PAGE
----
Electrical socket and plug in Japan

There are many standard electrical sockets and plugs worldwide; each country uses different types. In this post, I will share the standard of electrical sockets and plugs in Japan.

Types of electrical sockets and plugs in use in the world

To make it easier for you to follow, a brief infographic below shows the types of electrical sockets and plugs being used in the world today.

A world map that is color-coded based on the type of plug utilized.
A world map that is color-coded based on the type of plug utilized

In Japan

The infographic above shows that most electrical plugs in Japan are A and B. This plug type was invented in 1904 by Harvey Habbell II (1857-1927) and is also known as the NEMA 1-15 plug (electrical connection classification standard). The main features of this type are Two flat metal legs parallel to each other.

Type A
Type A

For type B, the third pin is a cylindrical metal rod or a semicircular section.
This pin is longer than the two flat pins to ensure the device is grounded before the other two have power. Sometimes the ground pin is replaced with a ground wire.

Type B
Type B

So when you come to Japan, you can prepare a converter, as shown below. In addition, you can also buy at convenience stores (combini) and 100 yen stores in Japan. You can also search by the keyword “Adapter travel plug” on Amazon.

A converter
A converter

Tips for using outlets and plugs with different voltages.

Electronic equipment on the Japanese market uses a voltage of 100V. Therefore, you should check whether your electronics purchased in your country, such as laptops, phones, cameras, irons, etc., can be used at 100V or not. If the product label says “INPUT: 100-240V, 50/60 Hz,” you can use it worldwide without any problems.

Specification on laptop charger
Specification on the laptop charger

In addition, there are variations in the frequency of electric currents in different regions of Japan. 50 Hertz in Eastern Japan (including Tokyo, Yokohama, Tohoku, and Hokkaido). 60 Hertz in Western Japan (including Nagoya, Osaka, Kyoto, Hiroshima, Shikoku, and Kyushu). However, most devices are not affected by this frequency difference.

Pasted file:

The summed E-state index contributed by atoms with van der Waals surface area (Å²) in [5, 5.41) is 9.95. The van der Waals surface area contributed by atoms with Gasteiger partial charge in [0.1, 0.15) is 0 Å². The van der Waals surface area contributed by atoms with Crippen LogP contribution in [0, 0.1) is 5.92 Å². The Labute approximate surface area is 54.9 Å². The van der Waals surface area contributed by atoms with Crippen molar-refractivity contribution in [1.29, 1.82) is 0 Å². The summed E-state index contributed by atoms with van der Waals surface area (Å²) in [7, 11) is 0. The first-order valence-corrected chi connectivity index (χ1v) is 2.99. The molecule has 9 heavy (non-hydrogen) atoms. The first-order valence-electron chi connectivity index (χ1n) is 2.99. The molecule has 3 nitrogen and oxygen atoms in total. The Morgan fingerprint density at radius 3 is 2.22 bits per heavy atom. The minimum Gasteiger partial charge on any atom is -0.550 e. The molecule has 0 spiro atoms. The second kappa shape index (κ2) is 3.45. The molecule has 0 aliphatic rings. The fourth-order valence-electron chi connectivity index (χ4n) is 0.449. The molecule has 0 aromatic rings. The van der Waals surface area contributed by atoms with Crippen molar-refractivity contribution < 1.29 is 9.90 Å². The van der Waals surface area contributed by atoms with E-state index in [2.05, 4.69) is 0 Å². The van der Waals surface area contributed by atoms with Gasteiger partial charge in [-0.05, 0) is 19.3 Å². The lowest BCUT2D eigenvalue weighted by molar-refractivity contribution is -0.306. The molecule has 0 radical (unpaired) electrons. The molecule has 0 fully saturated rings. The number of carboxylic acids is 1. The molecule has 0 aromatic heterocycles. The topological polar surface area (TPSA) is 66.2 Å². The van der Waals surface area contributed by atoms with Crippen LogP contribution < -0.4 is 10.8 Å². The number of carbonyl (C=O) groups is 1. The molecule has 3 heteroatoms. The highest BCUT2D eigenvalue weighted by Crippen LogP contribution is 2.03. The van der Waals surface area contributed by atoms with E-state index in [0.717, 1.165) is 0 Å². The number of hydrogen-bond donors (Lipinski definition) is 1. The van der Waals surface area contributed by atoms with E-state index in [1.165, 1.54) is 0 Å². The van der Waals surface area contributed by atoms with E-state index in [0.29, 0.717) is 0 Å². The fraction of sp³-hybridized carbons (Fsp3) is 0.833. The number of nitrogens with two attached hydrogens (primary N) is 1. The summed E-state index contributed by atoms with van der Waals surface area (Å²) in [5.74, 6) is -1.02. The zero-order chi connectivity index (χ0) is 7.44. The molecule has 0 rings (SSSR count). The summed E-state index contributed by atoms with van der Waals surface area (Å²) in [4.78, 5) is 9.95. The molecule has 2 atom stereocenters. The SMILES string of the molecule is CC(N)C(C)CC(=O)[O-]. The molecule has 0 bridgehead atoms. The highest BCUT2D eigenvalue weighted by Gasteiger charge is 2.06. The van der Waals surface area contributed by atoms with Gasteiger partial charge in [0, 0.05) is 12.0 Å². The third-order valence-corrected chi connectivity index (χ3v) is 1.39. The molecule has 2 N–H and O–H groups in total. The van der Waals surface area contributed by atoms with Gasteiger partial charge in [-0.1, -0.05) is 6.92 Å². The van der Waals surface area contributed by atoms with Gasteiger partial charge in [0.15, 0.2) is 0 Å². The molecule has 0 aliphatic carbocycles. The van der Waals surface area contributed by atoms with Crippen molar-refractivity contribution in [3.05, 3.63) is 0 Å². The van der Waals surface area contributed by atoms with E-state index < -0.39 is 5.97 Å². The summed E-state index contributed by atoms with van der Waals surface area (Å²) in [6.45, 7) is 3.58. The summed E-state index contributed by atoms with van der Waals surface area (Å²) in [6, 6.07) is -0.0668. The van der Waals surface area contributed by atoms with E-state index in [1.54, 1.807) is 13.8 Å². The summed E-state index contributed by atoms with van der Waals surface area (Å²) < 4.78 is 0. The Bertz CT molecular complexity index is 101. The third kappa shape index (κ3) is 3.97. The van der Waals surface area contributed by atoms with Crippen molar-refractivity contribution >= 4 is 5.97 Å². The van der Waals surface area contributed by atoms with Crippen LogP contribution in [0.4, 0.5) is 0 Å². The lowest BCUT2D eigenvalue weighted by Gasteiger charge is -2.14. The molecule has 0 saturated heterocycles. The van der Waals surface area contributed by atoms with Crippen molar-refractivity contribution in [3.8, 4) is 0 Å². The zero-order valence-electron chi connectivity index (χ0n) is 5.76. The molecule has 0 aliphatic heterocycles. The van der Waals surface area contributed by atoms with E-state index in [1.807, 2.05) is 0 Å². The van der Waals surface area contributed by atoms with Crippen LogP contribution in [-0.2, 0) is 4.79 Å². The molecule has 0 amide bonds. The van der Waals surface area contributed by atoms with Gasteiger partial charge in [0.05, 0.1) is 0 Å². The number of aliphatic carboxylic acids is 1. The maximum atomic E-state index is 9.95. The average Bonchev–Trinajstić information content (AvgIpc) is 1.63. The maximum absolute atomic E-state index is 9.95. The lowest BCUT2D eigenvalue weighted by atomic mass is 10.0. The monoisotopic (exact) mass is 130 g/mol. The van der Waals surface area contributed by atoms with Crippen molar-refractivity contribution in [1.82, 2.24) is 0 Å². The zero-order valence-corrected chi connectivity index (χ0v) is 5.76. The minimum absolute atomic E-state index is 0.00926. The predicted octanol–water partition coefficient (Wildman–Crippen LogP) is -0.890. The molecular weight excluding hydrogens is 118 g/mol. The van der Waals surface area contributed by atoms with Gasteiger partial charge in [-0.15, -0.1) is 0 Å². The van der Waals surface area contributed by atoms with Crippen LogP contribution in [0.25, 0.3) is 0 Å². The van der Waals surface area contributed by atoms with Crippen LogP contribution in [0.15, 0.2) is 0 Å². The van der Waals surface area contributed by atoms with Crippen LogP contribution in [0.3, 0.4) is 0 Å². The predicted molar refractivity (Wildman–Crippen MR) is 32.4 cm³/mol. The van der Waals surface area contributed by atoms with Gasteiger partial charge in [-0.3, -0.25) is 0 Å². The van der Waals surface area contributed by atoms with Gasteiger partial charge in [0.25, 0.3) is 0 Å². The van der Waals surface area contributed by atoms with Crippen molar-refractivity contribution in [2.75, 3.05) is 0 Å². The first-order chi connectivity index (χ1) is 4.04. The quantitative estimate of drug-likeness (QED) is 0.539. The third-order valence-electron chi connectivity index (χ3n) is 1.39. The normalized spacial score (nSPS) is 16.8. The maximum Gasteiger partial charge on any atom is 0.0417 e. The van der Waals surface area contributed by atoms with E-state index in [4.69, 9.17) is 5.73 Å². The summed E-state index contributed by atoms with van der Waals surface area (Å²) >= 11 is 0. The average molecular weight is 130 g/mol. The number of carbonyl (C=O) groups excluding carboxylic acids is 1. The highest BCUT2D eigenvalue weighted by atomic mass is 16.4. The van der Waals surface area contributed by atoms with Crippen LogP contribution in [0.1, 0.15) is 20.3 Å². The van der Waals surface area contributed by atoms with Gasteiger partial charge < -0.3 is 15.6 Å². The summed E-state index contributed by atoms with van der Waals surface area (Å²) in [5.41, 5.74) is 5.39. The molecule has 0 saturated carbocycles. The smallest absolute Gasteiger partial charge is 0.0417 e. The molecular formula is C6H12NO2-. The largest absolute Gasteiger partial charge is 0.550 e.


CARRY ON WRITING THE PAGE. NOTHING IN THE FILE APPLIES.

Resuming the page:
So what happens if the electronics are not operating at the correct voltage?

Let’s go back to Ohm’s law formula:

Power (P) = Voltage (V) x Current (I)

→ The power an electrical device consumes is determined by the voltage applied to it and the current flowing through it.

Too high a voltage source can permanently damage the electronics due to overheating (Fuse blown). On the other hand, if the voltage source is too low, the devices can still work. But the electric motor’s damage risk is very high (e.g., Refrigerators). Specifically:

  • If a 110V device is plugged into a 220V power source, the wattage of the device will increase four times its original value. This is because when the voltage is doubled, and the resistance of the device remains constant, the current will also double. The power consumed by the device will therefore increase by a factor of four:
    Power (new) = (Voltage (new) x Current (new)) = (2 x Voltage (old)) x (2 x Current (old)) = 4 x Power (old)
    → As a result, the device will quickly operate under overvoltage conditions. At this point, the fuse will blow, and smoke will begin to appear. The device will eventually fail due to some burned-out components. This can have serious consequences, such as fire.
  • In the same explanation, if a 220V device is plugged into a 110V power source, the wattage will be reduced by four times. In general, these devices will not be able to work correctly, causing low performance or even damage to the device over time. For example, the light bulb you use now will be very dim.

It’s essential always to use the correct voltage for electronic devices and to check the voltage requirements of any device before use. To ensure your electronics work properly, you should use a voltage converter or transformer to ensure the device receives the correct voltage.